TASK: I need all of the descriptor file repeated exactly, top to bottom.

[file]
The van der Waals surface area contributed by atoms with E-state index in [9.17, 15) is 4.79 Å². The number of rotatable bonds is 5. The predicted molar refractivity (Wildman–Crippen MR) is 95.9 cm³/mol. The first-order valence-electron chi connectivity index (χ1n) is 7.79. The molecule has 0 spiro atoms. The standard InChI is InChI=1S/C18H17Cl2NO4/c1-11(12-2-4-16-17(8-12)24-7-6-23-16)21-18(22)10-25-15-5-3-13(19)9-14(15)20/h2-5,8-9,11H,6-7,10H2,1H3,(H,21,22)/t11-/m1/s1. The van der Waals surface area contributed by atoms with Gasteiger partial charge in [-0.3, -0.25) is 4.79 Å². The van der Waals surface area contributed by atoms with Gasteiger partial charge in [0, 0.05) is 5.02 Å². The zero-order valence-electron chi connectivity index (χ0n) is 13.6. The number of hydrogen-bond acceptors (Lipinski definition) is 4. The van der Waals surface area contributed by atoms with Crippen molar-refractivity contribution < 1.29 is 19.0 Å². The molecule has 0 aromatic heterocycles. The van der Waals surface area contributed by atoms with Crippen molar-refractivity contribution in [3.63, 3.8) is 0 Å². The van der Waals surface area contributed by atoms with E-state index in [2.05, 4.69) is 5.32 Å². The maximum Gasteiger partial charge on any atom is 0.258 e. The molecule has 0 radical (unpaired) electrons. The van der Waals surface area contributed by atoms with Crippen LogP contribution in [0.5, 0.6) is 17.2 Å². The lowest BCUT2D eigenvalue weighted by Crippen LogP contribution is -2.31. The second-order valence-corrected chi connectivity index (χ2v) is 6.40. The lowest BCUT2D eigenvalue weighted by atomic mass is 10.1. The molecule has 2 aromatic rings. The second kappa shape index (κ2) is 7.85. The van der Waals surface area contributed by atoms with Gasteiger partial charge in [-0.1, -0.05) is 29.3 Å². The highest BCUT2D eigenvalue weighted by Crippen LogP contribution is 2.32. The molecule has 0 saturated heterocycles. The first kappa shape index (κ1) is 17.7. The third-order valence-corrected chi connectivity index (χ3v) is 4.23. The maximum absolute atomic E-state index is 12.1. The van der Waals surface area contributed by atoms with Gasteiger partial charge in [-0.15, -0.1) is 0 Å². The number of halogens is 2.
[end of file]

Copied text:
The van der Waals surface area contributed by atoms with E-state index in [9.17, 15) is 4.79 Å². The number of rotatable bonds is 5. The predicted molar refractivity (Wildman–Crippen MR) is 95.9 cm³/mol. The first-order valence-electron chi connectivity index (χ1n) is 7.79. The molecule has 0 spiro atoms. The standard InChI is InChI=1S/C18H17Cl2NO4/c1-11(12-2-4-16-17(8-12)24-7-6-23-16)21-18(22)10-25-15-5-3-13(19)9-14(15)20/h2-5,8-9,11H,6-7,10H2,1H3,(H,21,22)/t11-/m1/s1. The van der Waals surface area contributed by atoms with Gasteiger partial charge in [-0.3, -0.25) is 4.79 Å². The van der Waals surface area contributed by atoms with Gasteiger partial charge in [0, 0.05) is 5.02 Å². The zero-order valence-electron chi connectivity index (χ0n) is 13.6. The number of hydrogen-bond acceptors (Lipinski definition) is 4. The van der Waals surface area contributed by atoms with Crippen molar-refractivity contribution < 1.29 is 19.0 Å². The molecule has 0 aromatic heterocycles. The van der Waals surface area contributed by atoms with Crippen molar-refractivity contribution in [3.63, 3.8) is 0 Å². The van der Waals surface area contributed by atoms with E-state index in [2.05, 4.69) is 5.32 Å². The maximum Gasteiger partial charge on any atom is 0.258 e. The molecule has 0 radical (unpaired) electrons. The van der Waals surface area contributed by atoms with Crippen LogP contribution in [0.5, 0.6) is 17.2 Å². The lowest BCUT2D eigenvalue weighted by Crippen LogP contribution is -2.31. The second-order valence-corrected chi connectivity index (χ2v) is 6.40. The lowest BCUT2D eigenvalue weighted by atomic mass is 10.1. The molecule has 2 aromatic rings. The second kappa shape index (κ2) is 7.85. The van der Waals surface area contributed by atoms with Gasteiger partial charge in [-0.1, -0.05) is 29.3 Å². The highest BCUT2D eigenvalue weighted by Crippen LogP contribution is 2.32. The molecule has 0 saturated heterocycles. The first kappa shape index (κ1) is 17.7. The third-order valence-corrected chi connectivity index (χ3v) is 4.23. The maximum absolute atomic E-state index is 12.1. The van der Waals surface area contributed by atoms with Gasteiger partial charge in [-0.15, -0.1) is 0 Å². The number of halogens is 2.